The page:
Since I started selling toys on eBay, I've not been able to do reviews. Its a matter of appearing biased and having conflicting interests. I still collect however, and its the time of year for awards. So, I thought I'd list my favourites, not detailed analysis, but brief discussions of why I like them. All the toys and/or comics would be good, or at least interesting, but the number 1 would not necessarily be the best Transformer this year. I don't dabble in Masterpiece or Japanese lines, and my interest in the comics usually stops with James Roberts, so my sample size is a bit small. So, something in the line of last year's top ten, toys I have in my personal collection which were released this year. More or less. Then I realised its actually been a pretty good year for Transformers, and 10 wasn't big enough a number. Especially since Titans Return Wave 3 started appearing in December, and Six Shot was looking to be a shoe-in for top 5 if I got it in time. Did I get it in time? Well, keep reading.

Let's do a top twenty instead.

Numbers 20-11 represent the honourable mentions category. Toys I'm glad I have, but got pushed out of the top ten by others. You'll notice a lot of retools in there, but that's not a bad reflection on them, as we have parts reuse in the Top Ten too. Buckle up.




20: Titans Return Rewind
While definitely the most successful attempt to reinvent tapeformers, the legends class "tablets" of Titans Return have ended up as an also-ran. Good enough as a group, but one hopes for more interesting toys in later waves. Rising above, more for what he is than what he does, is Rewind. As a toy, he's a nice robot, with an IDW head, a serviceable tank mode, whom adds to Blaster as a chest minion. As one half of a married couple of two guys, yet in Toys R Us, he means a lot more.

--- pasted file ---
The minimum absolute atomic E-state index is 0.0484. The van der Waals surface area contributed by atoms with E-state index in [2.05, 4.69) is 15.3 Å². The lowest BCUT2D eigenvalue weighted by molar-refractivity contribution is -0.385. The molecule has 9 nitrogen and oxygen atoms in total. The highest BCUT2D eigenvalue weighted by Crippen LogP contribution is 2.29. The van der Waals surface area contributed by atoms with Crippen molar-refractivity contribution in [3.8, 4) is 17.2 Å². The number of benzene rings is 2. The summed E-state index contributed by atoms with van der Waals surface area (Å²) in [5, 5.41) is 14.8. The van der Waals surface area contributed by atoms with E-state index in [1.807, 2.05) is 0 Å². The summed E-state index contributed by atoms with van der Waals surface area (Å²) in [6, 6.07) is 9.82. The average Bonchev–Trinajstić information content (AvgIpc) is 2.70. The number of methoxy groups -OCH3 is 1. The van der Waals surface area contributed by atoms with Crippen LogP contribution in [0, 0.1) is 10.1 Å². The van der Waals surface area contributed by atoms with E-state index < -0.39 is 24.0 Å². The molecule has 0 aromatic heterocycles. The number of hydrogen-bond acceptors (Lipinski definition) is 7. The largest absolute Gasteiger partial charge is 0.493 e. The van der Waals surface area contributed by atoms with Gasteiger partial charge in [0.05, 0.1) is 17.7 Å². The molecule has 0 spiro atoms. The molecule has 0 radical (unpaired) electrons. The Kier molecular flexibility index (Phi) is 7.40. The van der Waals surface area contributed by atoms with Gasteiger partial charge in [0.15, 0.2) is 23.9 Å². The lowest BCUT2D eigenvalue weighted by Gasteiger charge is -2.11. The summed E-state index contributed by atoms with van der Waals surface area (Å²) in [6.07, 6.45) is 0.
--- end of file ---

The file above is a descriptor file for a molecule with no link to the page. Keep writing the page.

19: Titans Return Brawn (Titanmaster)
While not the best solo titanmaster release, Brawn gets on this list due to his general competency and theme. Whereas a lot of the toys at this pricepoint seem a bit misplaced, having Brawn as a tiny dude riding in an ATV isn't a stretch, even if the hoverbike mode is. It helps that the titanmaster evokes his toy design in robot mode, whereas the head is pure cartoon. That aside, functionally its the most consistent toy so far of its kind, not having a weak mode, and probably having the best weapon form. Just a shame that so much detail goes unpainted.



18: Robots in Disguise Quillfire (Warrior)
The modern Robots In Disguise cartoon and its toys have largely failed to register with me. I don't think I was the only one put off by the thought of a series about Bumblebee, and its non-standard size classes reminiscent of Age Of Extinction. The quality did however improve as things went along, eventually giving us this guy. Quillfire is very close to being a proper deluxe, if only his doors folded up, while having loads of character, and two weapons both which stow internally. I'm also amazed they articulated the neck, it could have been so easily been fixed as a cost saving measure.